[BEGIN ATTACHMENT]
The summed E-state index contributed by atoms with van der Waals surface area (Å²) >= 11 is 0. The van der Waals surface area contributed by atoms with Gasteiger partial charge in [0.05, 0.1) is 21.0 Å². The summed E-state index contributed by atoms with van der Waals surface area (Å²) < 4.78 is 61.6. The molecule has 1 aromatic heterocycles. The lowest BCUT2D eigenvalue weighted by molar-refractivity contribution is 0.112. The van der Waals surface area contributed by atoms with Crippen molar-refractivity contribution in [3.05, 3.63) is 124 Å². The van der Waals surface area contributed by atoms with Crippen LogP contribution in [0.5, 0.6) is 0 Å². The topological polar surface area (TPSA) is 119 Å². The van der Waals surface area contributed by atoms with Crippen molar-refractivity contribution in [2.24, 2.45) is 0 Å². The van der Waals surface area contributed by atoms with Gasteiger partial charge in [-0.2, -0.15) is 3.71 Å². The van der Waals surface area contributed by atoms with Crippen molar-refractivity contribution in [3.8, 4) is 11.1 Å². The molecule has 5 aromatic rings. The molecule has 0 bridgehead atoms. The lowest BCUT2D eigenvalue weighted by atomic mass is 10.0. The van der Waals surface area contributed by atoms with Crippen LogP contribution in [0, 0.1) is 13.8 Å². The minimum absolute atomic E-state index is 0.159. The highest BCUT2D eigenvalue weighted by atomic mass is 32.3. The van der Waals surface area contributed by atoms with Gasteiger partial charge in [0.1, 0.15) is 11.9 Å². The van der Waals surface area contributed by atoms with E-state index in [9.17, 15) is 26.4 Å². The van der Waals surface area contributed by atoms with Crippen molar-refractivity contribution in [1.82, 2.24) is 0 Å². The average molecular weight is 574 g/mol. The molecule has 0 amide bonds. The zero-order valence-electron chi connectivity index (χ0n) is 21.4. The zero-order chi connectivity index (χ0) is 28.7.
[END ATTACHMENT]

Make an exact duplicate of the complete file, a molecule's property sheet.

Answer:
The summed E-state index contributed by atoms with van der Waals surface area (Å²) >= 11 is 0. The van der Waals surface area contributed by atoms with Gasteiger partial charge in [0.05, 0.1) is 21.0 Å². The summed E-state index contributed by atoms with van der Waals surface area (Å²) < 4.78 is 61.6. The molecule has 1 aromatic heterocycles. The lowest BCUT2D eigenvalue weighted by molar-refractivity contribution is 0.112. The van der Waals surface area contributed by atoms with Crippen molar-refractivity contribution in [3.05, 3.63) is 124 Å². The van der Waals surface area contributed by atoms with Crippen LogP contribution in [0.5, 0.6) is 0 Å². The topological polar surface area (TPSA) is 119 Å². The van der Waals surface area contributed by atoms with Crippen molar-refractivity contribution in [2.24, 2.45) is 0 Å². The van der Waals surface area contributed by atoms with Gasteiger partial charge in [-0.2, -0.15) is 3.71 Å². The van der Waals surface area contributed by atoms with Crippen molar-refractivity contribution in [3.8, 4) is 11.1 Å². The molecule has 5 aromatic rings. The molecule has 0 bridgehead atoms. The lowest BCUT2D eigenvalue weighted by atomic mass is 10.0. The van der Waals surface area contributed by atoms with Crippen LogP contribution in [0, 0.1) is 13.8 Å². The minimum absolute atomic E-state index is 0.159. The highest BCUT2D eigenvalue weighted by atomic mass is 32.3. The van der Waals surface area contributed by atoms with Gasteiger partial charge in [0.1, 0.15) is 11.9 Å². The van der Waals surface area contributed by atoms with E-state index in [9.17, 15) is 26.4 Å². The van der Waals surface area contributed by atoms with Crippen molar-refractivity contribution in [1.82, 2.24) is 0 Å². The average molecular weight is 574 g/mol. The molecule has 0 amide bonds. The zero-order valence-electron chi connectivity index (χ0n) is 21.4. The zero-order chi connectivity index (χ0) is 28.7.